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Speech-driven querying is becoming popular in new device environments such as smartphones, tablets, and even conversational assistants. However, such querying is largely restricted to natural language. Typed SQL remains the gold standard for sophisticated structured querying although it is painful in many environments, which restricts when and how users consume their data. In this work, we propose to bridge this gap by designing a speech-driven querying system and interface for structured data we call SpeakQL. We support a practically useful subset of regular SQL and allow users to query in any domain with novel touch/speech based human-in-the-loop correction mechanisms. Automatic speech recognition (ASR) introduces myriad forms of errors in transcriptions, presenting us with a technical challenge. We exploit our observations of SQL's properties, its grammar, and the queried database to build a modular architecture. We present the first dataset of spoken SQL queries and a generic approach to generate them for any arbitrary schema. Our experiments show that SpeakQL can automatically correct a large fraction of errors in ASR transcriptions. User studies show that SpeakQL can help users specify SQL queries significantly faster with a speedup of average 2.7x and up to 6.7x compared to typing on a tablet device.more »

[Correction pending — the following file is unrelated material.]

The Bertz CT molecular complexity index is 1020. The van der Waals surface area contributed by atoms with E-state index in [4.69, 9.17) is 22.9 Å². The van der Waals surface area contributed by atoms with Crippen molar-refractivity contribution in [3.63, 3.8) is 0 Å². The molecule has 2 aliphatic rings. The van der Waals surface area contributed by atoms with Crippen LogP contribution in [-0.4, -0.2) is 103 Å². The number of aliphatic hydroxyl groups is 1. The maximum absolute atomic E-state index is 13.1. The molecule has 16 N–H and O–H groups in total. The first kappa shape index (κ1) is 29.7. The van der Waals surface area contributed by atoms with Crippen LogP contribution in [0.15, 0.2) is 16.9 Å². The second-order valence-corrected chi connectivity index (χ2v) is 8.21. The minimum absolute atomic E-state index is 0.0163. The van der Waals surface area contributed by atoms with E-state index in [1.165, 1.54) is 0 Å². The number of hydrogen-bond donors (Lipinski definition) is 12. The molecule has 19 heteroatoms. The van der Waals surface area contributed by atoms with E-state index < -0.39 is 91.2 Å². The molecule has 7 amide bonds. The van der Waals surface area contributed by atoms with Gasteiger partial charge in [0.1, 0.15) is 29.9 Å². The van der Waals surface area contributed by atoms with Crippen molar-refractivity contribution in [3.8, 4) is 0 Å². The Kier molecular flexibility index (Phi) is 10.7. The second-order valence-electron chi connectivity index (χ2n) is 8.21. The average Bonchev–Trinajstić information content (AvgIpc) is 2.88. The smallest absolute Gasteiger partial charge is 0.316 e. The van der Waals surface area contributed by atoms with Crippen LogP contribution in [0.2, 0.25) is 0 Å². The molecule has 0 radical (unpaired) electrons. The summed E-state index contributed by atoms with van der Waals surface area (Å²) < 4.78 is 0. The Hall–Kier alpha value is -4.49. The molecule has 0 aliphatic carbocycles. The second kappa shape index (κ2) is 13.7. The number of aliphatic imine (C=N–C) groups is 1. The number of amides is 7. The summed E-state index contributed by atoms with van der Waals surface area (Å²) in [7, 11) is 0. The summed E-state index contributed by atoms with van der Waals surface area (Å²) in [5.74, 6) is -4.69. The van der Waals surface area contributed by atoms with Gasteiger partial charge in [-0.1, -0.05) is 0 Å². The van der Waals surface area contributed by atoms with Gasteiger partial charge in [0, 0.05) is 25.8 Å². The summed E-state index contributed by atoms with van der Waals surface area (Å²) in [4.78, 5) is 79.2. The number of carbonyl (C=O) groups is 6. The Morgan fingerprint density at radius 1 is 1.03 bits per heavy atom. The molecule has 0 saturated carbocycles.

In this demonstration, we present SpeakQL, a speech-driven query system and interface for structured data. SpeakQL supports a tractable and practically useful subset of regular SQL, allowing users to query in any domain with unbounded vocabulary with the help of speech/touch based user-in-the-loop mechanisms for correction. When querying in such domains, automatic speech recognition introduces countless forms of errors in transcriptions, presenting us with a technical challenge. We characterize such errors and leverage our observations along with SQL's unambiguous context-free grammar to first correct the query structure. We then exploit phonetic representation of the queried database to identify the correct Literals, hence delivering the corrected transcribed query. In this demo, we show that SpeakQL helps users reduce time and effort in specifying SQL queries significantly. In addition, we show that SpeakQL, unlike Natural Language Interfaces and conversational assistants, allows users to query over any arbitrary database schema. We allow the audience to explore SpeakQL using an easy-to-use web-based interface to compose SQL queries.